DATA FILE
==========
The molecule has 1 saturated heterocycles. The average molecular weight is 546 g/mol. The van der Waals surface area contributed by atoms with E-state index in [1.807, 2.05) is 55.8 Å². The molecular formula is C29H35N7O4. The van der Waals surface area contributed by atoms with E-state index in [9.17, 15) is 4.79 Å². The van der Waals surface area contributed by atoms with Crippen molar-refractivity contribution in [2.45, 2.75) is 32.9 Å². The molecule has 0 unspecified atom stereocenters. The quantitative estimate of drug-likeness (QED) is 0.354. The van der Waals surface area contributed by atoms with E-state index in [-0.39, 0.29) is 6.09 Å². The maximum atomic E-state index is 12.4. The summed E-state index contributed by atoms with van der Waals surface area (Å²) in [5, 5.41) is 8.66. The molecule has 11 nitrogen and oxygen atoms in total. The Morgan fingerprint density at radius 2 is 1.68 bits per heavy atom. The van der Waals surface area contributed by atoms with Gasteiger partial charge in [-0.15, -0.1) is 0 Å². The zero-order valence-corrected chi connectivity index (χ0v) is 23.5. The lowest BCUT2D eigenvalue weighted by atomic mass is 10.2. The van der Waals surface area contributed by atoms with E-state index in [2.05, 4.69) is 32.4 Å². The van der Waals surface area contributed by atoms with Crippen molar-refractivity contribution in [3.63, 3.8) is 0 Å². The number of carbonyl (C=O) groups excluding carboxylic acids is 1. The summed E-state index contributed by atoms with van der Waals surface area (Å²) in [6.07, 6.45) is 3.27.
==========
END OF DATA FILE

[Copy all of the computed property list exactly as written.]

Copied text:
The molecule has 1 saturated heterocycles. The average molecular weight is 546 g/mol. The van der Waals surface area contributed by atoms with E-state index in [1.807, 2.05) is 55.8 Å². The molecular formula is C29H35N7O4. The van der Waals surface area contributed by atoms with E-state index in [9.17, 15) is 4.79 Å². The van der Waals surface area contributed by atoms with Crippen molar-refractivity contribution in [2.45, 2.75) is 32.9 Å². The molecule has 0 unspecified atom stereocenters. The quantitative estimate of drug-likeness (QED) is 0.354. The van der Waals surface area contributed by atoms with E-state index in [-0.39, 0.29) is 6.09 Å². The maximum atomic E-state index is 12.4. The summed E-state index contributed by atoms with van der Waals surface area (Å²) in [5, 5.41) is 8.66. The molecule has 11 nitrogen and oxygen atoms in total. The Morgan fingerprint density at radius 2 is 1.68 bits per heavy atom. The van der Waals surface area contributed by atoms with Gasteiger partial charge in [-0.15, -0.1) is 0 Å². The zero-order valence-corrected chi connectivity index (χ0v) is 23.5. The lowest BCUT2D eigenvalue weighted by atomic mass is 10.2. The van der Waals surface area contributed by atoms with E-state index in [2.05, 4.69) is 32.4 Å². The van der Waals surface area contributed by atoms with Crippen molar-refractivity contribution in [3.63, 3.8) is 0 Å². The number of carbonyl (C=O) groups excluding carboxylic acids is 1. The summed E-state index contributed by atoms with van der Waals surface area (Å²) in [6.07, 6.45) is 3.27.